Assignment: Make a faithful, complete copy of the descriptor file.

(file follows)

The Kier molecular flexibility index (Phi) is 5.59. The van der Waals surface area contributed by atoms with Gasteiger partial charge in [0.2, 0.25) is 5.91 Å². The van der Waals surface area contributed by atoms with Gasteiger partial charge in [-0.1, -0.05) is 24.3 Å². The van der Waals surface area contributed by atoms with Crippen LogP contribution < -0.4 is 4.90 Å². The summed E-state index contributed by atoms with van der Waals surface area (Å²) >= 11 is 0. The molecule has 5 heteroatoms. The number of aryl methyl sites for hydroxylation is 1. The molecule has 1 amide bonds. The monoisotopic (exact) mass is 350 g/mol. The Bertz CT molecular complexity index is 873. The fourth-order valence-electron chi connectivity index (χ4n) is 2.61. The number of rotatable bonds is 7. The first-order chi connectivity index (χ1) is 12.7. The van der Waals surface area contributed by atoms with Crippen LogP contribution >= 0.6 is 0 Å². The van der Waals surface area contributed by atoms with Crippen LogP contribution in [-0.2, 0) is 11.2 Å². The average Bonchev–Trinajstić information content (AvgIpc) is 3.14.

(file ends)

The Kier molecular flexibility index (Phi) is 5.59. The van der Waals surface area contributed by atoms with Gasteiger partial charge in [0.2, 0.25) is 5.91 Å². The van der Waals surface area contributed by atoms with Gasteiger partial charge in [-0.1, -0.05) is 24.3 Å². The van der Waals surface area contributed by atoms with Crippen LogP contribution < -0.4 is 4.90 Å². The summed E-state index contributed by atoms with van der Waals surface area (Å²) >= 11 is 0. The molecule has 5 heteroatoms. The number of aryl methyl sites for hydroxylation is 1. The molecule has 1 amide bonds. The monoisotopic (exact) mass is 350 g/mol. The Bertz CT molecular complexity index is 873. The fourth-order valence-electron chi connectivity index (χ4n) is 2.61. The number of rotatable bonds is 7. The first-order chi connectivity index (χ1) is 12.7. The van der Waals surface area contributed by atoms with Crippen LogP contribution >= 0.6 is 0 Å². The van der Waals surface area contributed by atoms with Crippen LogP contribution in [-0.2, 0) is 11.2 Å². The average Bonchev–Trinajstić information content (AvgIpc) is 3.14.